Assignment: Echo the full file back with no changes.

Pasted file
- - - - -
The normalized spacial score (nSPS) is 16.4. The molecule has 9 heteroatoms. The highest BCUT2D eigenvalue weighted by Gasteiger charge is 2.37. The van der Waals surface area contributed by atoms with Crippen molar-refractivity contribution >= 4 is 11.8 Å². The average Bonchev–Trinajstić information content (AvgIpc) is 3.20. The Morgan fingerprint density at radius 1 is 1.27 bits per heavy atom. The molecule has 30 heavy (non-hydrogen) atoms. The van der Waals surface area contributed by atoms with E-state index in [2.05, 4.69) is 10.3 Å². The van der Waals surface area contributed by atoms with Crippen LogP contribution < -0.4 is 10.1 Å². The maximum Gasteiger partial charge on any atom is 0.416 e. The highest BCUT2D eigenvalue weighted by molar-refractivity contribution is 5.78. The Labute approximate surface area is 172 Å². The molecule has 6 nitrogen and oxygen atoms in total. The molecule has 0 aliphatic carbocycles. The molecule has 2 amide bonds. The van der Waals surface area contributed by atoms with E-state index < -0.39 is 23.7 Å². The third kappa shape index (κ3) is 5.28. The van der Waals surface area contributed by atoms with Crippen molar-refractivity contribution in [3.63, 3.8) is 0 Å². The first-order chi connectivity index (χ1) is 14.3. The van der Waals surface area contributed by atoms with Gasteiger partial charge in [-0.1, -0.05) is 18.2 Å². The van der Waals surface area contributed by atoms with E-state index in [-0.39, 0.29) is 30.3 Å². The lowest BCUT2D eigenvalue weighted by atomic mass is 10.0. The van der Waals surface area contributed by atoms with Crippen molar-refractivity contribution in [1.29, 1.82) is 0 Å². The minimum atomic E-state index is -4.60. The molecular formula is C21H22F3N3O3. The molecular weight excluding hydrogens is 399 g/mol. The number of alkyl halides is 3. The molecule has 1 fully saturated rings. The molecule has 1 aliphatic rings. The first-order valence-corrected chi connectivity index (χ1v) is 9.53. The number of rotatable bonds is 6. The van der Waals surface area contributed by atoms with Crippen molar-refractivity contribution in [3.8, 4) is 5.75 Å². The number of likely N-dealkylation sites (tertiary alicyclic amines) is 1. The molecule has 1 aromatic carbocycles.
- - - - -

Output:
The normalized spacial score (nSPS) is 16.4. The molecule has 9 heteroatoms. The highest BCUT2D eigenvalue weighted by Gasteiger charge is 2.37. The van der Waals surface area contributed by atoms with Crippen molar-refractivity contribution >= 4 is 11.8 Å². The average Bonchev–Trinajstić information content (AvgIpc) is 3.20. The Morgan fingerprint density at radius 1 is 1.27 bits per heavy atom. The molecule has 30 heavy (non-hydrogen) atoms. The van der Waals surface area contributed by atoms with E-state index in [2.05, 4.69) is 10.3 Å². The van der Waals surface area contributed by atoms with Crippen LogP contribution < -0.4 is 10.1 Å². The maximum Gasteiger partial charge on any atom is 0.416 e. The highest BCUT2D eigenvalue weighted by molar-refractivity contribution is 5.78. The Labute approximate surface area is 172 Å². The molecule has 6 nitrogen and oxygen atoms in total. The molecule has 0 aliphatic carbocycles. The molecule has 2 amide bonds. The van der Waals surface area contributed by atoms with E-state index < -0.39 is 23.7 Å². The third kappa shape index (κ3) is 5.28. The van der Waals surface area contributed by atoms with Crippen molar-refractivity contribution in [3.63, 3.8) is 0 Å². The first-order chi connectivity index (χ1) is 14.3. The van der Waals surface area contributed by atoms with Gasteiger partial charge in [-0.1, -0.05) is 18.2 Å². The van der Waals surface area contributed by atoms with E-state index in [-0.39, 0.29) is 30.3 Å². The lowest BCUT2D eigenvalue weighted by atomic mass is 10.0. The van der Waals surface area contributed by atoms with Crippen molar-refractivity contribution in [1.29, 1.82) is 0 Å². The minimum atomic E-state index is -4.60. The molecular formula is C21H22F3N3O3. The molecular weight excluding hydrogens is 399 g/mol. The number of alkyl halides is 3. The molecule has 1 fully saturated rings. The molecule has 1 aliphatic rings. The first-order valence-corrected chi connectivity index (χ1v) is 9.53. The number of rotatable bonds is 6. The van der Waals surface area contributed by atoms with Crippen molar-refractivity contribution in [3.8, 4) is 5.75 Å². The number of likely N-dealkylation sites (tertiary alicyclic amines) is 1. The molecule has 1 aromatic carbocycles.